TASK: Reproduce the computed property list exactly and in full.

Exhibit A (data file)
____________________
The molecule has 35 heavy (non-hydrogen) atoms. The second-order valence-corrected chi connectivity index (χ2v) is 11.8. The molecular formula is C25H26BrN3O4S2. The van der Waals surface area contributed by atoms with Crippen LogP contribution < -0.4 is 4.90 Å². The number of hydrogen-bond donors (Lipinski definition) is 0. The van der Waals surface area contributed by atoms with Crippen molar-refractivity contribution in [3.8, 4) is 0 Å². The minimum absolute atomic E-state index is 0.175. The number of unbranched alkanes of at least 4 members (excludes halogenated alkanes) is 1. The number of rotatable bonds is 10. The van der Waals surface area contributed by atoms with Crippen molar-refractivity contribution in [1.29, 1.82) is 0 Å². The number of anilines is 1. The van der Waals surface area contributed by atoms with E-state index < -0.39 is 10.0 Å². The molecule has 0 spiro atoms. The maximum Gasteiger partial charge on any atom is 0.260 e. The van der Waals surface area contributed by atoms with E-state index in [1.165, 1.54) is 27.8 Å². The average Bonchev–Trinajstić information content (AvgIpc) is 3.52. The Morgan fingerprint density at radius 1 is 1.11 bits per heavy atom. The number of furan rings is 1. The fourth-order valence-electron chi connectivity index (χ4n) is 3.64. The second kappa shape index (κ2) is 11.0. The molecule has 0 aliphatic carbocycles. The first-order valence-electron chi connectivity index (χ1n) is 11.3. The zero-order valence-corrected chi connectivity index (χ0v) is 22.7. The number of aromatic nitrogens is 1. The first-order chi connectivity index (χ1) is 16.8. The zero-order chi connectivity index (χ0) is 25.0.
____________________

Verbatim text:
The molecule has 35 heavy (non-hydrogen) atoms. The second-order valence-corrected chi connectivity index (χ2v) is 11.8. The molecular formula is C25H26BrN3O4S2. The van der Waals surface area contributed by atoms with Crippen LogP contribution < -0.4 is 4.90 Å². The number of hydrogen-bond donors (Lipinski definition) is 0. The van der Waals surface area contributed by atoms with Crippen molar-refractivity contribution in [3.8, 4) is 0 Å². The minimum absolute atomic E-state index is 0.175. The number of unbranched alkanes of at least 4 members (excludes halogenated alkanes) is 1. The number of rotatable bonds is 10. The van der Waals surface area contributed by atoms with Crippen molar-refractivity contribution in [1.29, 1.82) is 0 Å². The number of anilines is 1. The van der Waals surface area contributed by atoms with E-state index < -0.39 is 10.0 Å². The molecule has 0 spiro atoms. The maximum Gasteiger partial charge on any atom is 0.260 e. The van der Waals surface area contributed by atoms with E-state index in [1.165, 1.54) is 27.8 Å². The average Bonchev–Trinajstić information content (AvgIpc) is 3.52. The Morgan fingerprint density at radius 1 is 1.11 bits per heavy atom. The number of furan rings is 1. The fourth-order valence-electron chi connectivity index (χ4n) is 3.64. The second kappa shape index (κ2) is 11.0. The molecule has 0 aliphatic carbocycles. The first-order valence-electron chi connectivity index (χ1n) is 11.3. The zero-order valence-corrected chi connectivity index (χ0v) is 22.7. The number of aromatic nitrogens is 1. The first-order chi connectivity index (χ1) is 16.8. The zero-order chi connectivity index (χ0) is 25.0.